Wednesday, April 1, 2015

Sold by Patricia McCormick

      Although this weeks author study consisted of novels which discuss sensitive topics, I enjoyed both Sold and Purple Heart. Out of the two, I would have to say that Sold was my favorite...clearly I have developed an interest in free-verse poetry! Like Libby, Patricia McCormick's efforts to bring light to sensitive topics such as human trafficking, have sparked my interest. I think this is mainly due to the fact that I know little about the subject matter and reading about it in a novel seems far less intimidating and disturbing to me. Maybe this is because of the fact that the information is not directly linked to a true story? Yes, McCormick did use her visit to the Himalayas as inspiration for her novel, but it is not blatantly clear to readers how much is fictitious or not.
       With that being said, I still found myself in awe of Lakshmi's experience as a victim of sexual slavery. How could things like this occur around the world? I cannot begin to wrap my head around the fact that sexual slavery is something that continues to exist, often without anyone knowing.  Lakshmi was simply a young and naive girl who wanted to ensure that her family had means of survival (food, shelter, money, etc.). It broke my heart when she unknowingly was sold into this lifestyle. At the tender age of thirteen, Lakshmi did not fully understand what was happening to her and why. All she knew was that her life would never be the same.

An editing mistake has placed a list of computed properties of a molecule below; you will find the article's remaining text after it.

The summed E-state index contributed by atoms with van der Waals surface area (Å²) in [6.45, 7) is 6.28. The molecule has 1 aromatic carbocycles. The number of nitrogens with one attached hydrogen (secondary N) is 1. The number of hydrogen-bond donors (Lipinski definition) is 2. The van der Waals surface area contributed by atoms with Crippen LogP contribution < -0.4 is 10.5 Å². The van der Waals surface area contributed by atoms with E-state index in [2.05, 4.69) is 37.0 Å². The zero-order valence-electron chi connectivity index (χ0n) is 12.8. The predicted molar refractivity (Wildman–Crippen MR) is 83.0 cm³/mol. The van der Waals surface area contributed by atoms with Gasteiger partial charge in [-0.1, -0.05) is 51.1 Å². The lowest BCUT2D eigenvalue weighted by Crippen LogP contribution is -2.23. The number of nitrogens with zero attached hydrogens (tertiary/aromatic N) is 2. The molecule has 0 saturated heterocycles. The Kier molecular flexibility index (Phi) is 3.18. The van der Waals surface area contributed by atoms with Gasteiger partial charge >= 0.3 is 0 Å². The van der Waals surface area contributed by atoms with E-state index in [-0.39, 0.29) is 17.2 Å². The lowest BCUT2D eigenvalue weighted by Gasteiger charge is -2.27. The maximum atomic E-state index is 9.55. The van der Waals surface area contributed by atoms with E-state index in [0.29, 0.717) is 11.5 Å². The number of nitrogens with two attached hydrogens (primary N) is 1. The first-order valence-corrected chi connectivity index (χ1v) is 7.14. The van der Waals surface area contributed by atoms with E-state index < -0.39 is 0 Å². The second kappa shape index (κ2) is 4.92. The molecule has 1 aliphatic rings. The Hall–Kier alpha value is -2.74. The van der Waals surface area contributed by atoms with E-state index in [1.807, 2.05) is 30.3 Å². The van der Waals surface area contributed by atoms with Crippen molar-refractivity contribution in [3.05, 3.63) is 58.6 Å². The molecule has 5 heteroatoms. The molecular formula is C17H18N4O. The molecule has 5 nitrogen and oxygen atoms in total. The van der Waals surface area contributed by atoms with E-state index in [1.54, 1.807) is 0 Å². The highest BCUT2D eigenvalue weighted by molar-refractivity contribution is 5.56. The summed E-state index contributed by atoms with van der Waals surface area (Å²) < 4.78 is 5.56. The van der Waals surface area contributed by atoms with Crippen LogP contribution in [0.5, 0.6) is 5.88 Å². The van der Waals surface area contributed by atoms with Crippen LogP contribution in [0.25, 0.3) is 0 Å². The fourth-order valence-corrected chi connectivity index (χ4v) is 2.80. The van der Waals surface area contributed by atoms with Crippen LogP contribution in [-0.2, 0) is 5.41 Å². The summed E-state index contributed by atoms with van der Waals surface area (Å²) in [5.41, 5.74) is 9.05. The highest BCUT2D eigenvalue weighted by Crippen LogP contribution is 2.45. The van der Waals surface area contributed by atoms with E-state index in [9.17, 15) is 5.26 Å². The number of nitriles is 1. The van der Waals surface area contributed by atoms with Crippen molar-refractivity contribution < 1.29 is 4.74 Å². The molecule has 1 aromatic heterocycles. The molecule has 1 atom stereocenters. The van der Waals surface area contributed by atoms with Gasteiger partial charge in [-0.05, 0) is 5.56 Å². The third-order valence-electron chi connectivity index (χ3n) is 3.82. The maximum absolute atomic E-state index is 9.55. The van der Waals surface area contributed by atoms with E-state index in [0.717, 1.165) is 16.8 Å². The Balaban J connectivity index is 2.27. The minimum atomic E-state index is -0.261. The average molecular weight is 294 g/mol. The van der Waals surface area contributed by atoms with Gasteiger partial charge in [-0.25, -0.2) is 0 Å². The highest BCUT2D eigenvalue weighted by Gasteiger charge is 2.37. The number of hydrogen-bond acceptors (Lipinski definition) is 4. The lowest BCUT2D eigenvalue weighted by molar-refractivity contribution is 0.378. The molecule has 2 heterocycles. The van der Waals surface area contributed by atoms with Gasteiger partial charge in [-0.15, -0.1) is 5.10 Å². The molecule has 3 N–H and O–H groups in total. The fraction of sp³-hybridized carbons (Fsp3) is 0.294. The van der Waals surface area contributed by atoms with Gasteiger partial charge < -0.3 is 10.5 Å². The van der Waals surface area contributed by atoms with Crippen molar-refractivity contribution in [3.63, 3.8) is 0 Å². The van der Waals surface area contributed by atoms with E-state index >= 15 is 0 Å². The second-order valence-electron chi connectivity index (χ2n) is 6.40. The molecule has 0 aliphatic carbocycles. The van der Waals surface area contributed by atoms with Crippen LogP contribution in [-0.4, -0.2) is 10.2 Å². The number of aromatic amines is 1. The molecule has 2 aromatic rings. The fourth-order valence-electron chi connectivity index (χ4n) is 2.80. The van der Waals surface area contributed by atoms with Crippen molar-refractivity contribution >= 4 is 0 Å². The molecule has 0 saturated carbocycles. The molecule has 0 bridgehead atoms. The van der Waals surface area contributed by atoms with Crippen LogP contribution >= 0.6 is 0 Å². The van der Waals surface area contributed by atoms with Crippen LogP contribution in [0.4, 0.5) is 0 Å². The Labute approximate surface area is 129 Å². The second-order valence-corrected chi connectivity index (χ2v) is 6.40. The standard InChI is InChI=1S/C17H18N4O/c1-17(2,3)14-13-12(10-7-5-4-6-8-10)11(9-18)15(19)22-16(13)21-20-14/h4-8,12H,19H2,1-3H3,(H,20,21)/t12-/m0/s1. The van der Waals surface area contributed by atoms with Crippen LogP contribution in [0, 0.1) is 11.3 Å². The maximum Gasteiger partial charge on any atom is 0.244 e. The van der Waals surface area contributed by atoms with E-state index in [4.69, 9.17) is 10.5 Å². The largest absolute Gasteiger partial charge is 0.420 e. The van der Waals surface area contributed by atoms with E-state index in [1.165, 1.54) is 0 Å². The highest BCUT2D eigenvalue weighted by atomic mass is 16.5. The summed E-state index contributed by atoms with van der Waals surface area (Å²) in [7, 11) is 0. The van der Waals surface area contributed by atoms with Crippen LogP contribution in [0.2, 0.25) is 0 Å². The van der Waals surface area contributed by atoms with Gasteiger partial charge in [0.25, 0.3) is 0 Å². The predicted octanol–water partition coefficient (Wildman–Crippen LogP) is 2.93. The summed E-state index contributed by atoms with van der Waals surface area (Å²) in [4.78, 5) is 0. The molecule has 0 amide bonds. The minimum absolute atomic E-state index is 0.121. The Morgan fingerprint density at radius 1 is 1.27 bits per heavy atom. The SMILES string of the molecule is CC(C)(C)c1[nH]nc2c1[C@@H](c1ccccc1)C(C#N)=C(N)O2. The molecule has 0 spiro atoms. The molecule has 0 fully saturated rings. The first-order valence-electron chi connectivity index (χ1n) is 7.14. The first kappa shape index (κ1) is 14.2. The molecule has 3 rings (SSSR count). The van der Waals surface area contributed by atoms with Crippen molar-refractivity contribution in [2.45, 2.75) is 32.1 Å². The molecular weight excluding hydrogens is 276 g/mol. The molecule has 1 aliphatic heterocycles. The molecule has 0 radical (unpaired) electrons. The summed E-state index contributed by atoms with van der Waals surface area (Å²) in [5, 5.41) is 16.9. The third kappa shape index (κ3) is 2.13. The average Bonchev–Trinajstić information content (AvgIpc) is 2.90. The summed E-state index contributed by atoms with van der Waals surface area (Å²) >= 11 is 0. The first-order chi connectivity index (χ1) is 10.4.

One page of this book which really stood out to me and sent an ache in my heart can be found on page 125:

I hurt. 
I am torn and bleeding where the men have been.
I pray to the gods to make the hurting go away.
To make the burning and the aching and the bleeding stop.
Music and laughter come from the room next door.
Horns and shouting come from the street below.
No one can hear me,
Not even the gods.

I think this poem captivates the essence of how all victims of sexual slavery feel.There is a constant sense of physical and emotional pain that they must deal with. Although Lakshmi is describing the physical pain that she endured, I think the last 4 stanzas reflect the pain of knowing that no one can hear her or save her from this lifestyle that she wants to get out of so badly. As I was reading this page,  a visual immediately came to my head. I could picture Lakshmi in a vulnerable state, knowing that no one was there to protect her. It amazes me to think that Lakshmi's experience can reflect the feelings of so many children who are victims of sexual slavery. After reading this page, I wondered if the people she heard outside would have helped her if they had known what was happening.  

1 comment:

  1. Your description of what you were envisioning as you read is almost as hard to read as the original text, Keara. Clearly this is a disturbing/criminal situation, but your insights into why help me (and others reading your post) understand the emotional horror that is occuring.